Running a successful business can mean having to successfully negotiate around landmines, and oftentimes there are no right answers. Every client is different and most situations are unique. One issue we've been thinking about lately is whether or not you should ask the client about questions you have concerning the source text, formatting, the intended use of the translation, the audience who will read the text, etc.
Again, there are no hard rules, but we try to solve this potential issue ahead of time by:
- Asking the client about where the translation will be used before we accept the project. We also ask about any specific requirements the client might have and then list those in our price quote, which the client will sign.
- Some clients will not react the way you'd think, and they will tell us to "just translate this document." We tend not to work with those clients, because clear communication and expectations are key. We can't meet expectations if we don't know what they are. We don't want to set ourselves up to fail. Great translations are always collaborative efforts, and that includes the client. We know they are busy, but their participation might be necessary to guarantee the result that they want.
After we've started the project, we generally follow a few guidelines before we ask the client:
- We do some brief research into the issue using our high-level dictionaries and some basic internet research skills. It might be something obvious that we are not getting, or it might be something very tricky.
- We discuss it to see if one twin has the answer, which is oftentimes the case.
- If that doesn't solve it, we ask the client.
- If need be, and if the client wasn't able to fully answer the question or explain it well (or doesn't have the time to answer), we ask one of our resident subject-matter experts (legal and IT) to see if they can shed light on the issue. Many times, many of our clients work in the marketing department and didn't write the text, so occasionally it's quite a bit of work for them to track down the answer.
- Alternatively, we post the issue on a translator listserv. Our colleagues are truly wonderful.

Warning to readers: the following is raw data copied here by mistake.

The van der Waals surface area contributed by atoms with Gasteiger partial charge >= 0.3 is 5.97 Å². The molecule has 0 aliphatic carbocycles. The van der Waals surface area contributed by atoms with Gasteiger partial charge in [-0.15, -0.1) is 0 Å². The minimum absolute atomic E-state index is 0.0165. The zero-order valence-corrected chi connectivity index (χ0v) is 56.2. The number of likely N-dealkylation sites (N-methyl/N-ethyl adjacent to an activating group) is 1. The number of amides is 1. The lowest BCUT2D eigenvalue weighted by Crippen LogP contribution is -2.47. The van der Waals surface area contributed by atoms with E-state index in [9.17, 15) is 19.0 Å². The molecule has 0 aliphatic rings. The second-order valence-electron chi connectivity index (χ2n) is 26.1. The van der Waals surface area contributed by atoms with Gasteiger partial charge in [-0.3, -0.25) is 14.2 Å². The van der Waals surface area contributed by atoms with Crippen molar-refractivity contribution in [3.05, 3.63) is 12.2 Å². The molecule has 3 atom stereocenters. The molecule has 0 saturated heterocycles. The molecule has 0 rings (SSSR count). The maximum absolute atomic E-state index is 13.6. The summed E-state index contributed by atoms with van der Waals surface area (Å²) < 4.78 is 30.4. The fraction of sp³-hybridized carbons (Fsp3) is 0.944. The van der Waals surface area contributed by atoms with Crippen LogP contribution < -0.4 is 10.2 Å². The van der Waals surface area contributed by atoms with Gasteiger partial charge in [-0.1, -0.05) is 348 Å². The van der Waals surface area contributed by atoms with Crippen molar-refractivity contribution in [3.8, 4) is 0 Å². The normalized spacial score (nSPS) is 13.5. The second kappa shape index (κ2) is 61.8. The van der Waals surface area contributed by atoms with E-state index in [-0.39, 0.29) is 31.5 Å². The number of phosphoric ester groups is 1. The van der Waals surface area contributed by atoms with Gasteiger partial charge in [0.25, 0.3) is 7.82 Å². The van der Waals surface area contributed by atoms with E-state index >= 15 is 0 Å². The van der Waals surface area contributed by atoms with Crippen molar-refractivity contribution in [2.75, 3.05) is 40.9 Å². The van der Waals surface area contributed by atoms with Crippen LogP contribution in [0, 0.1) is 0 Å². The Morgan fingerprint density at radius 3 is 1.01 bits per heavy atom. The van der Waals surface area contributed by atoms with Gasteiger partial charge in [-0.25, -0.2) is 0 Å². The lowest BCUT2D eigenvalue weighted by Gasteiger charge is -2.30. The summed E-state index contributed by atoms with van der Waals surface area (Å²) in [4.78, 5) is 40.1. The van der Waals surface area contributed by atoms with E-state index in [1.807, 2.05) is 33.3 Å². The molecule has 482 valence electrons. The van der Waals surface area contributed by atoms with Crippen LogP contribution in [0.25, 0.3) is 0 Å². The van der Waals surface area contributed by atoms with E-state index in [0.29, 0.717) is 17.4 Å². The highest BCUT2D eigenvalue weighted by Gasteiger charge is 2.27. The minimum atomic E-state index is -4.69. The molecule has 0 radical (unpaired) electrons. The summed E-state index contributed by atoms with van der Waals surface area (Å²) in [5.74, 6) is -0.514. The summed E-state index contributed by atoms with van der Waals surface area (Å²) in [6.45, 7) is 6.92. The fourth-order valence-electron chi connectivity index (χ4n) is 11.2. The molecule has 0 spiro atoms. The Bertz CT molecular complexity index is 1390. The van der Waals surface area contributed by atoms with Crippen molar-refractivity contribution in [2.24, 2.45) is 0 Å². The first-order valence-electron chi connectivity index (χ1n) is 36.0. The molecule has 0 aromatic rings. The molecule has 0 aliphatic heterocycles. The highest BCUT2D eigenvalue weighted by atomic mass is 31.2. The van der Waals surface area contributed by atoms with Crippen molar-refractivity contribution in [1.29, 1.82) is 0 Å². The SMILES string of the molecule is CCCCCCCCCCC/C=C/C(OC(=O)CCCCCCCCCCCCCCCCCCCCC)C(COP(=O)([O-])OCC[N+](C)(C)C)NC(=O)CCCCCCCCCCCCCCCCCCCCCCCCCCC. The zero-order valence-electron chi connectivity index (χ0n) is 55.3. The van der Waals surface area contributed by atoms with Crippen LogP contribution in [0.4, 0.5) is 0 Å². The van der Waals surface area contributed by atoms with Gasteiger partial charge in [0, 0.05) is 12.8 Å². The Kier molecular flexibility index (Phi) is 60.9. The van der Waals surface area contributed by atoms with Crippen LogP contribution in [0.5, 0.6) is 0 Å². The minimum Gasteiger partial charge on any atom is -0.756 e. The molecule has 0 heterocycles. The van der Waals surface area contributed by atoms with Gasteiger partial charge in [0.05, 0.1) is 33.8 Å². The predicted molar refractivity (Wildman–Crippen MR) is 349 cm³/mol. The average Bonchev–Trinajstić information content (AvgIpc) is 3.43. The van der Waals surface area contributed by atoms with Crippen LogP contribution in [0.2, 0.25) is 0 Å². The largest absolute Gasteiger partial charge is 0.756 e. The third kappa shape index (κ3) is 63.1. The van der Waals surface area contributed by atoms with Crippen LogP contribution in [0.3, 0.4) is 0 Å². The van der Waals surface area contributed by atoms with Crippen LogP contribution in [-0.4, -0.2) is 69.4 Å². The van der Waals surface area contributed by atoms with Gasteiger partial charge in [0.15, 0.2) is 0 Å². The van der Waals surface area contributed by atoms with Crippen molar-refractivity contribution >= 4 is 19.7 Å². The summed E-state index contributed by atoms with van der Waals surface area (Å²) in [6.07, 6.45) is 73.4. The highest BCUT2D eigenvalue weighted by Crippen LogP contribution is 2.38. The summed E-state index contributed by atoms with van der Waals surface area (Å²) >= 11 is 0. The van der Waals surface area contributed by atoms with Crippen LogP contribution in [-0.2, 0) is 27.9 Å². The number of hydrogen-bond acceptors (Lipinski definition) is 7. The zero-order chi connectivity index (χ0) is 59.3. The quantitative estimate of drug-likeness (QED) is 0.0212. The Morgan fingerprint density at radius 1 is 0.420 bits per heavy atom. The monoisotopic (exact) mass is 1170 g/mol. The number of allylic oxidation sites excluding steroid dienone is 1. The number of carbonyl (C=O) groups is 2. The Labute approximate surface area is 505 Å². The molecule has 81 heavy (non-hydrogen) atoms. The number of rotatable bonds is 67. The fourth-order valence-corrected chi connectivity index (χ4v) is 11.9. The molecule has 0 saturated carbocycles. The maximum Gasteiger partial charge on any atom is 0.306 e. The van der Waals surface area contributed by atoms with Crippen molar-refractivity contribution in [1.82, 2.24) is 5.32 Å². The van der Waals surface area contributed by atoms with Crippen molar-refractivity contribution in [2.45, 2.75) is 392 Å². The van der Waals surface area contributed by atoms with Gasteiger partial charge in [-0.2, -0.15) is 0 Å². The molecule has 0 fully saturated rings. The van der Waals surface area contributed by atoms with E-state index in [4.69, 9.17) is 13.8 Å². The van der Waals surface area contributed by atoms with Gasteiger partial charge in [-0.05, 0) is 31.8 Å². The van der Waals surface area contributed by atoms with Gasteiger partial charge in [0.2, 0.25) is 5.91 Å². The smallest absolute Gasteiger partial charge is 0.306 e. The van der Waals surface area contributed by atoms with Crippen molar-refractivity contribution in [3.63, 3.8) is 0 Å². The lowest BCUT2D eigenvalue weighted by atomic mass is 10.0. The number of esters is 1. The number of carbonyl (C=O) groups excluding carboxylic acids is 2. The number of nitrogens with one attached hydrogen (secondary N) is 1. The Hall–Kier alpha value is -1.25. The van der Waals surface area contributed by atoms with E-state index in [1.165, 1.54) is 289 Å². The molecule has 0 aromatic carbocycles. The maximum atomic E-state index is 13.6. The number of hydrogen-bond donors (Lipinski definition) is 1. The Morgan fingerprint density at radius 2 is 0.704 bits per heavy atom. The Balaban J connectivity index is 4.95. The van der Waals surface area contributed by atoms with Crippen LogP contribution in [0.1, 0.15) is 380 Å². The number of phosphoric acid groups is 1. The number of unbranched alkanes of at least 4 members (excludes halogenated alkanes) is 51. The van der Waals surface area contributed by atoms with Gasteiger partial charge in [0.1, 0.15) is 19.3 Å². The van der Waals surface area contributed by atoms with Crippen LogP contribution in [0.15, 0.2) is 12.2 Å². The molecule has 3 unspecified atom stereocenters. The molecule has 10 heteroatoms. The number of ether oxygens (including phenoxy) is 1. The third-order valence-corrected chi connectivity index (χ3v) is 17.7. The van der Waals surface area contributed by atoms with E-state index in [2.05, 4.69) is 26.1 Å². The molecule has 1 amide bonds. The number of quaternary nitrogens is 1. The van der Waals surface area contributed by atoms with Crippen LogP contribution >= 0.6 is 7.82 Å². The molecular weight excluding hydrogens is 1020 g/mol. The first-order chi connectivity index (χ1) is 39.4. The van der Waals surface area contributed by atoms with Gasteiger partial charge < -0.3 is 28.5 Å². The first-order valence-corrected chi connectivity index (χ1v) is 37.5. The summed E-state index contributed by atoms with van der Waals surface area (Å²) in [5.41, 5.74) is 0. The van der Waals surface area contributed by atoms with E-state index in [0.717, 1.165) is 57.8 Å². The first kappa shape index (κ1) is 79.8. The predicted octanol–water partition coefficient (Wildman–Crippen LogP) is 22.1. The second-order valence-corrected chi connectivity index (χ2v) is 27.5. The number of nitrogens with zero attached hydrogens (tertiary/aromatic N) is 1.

We usually prefer to ask the client rather than post too many terms on translator listservs, because many times the client can solve something in 10 seconds that would waste our colleagues' time. For instance, no fellow translator in the world knows what "TCM"' stands for, but the client does: it's an internal acronym for a content management software that's named after one of the company's software developers. We did the right thing by not spending an hour researching the term, as we would not have found it anywhere.
In general, we think asking the client (legitimate) questions is a good thing, because it shows the client that you care and that you are putting some serious thought into your work. On the other hand, asking too many questions makes you look like you are not trying hard enough and don't have sufficient resources or research skills. For instance, you don't want to ask your client what FMCG is (you can find that in three seconds). Many clients really welcome questions and go out of their way to answer them, while others might be slightly annoyed that you are "wasting" their precious time or might not answer at all. We try to make it easy on customers by collecting our questions and sending them in one easy e-mail, which clearly details and references the questions.
What about you, dear colleagues? Do you have any rules on how you handle this tricky subject?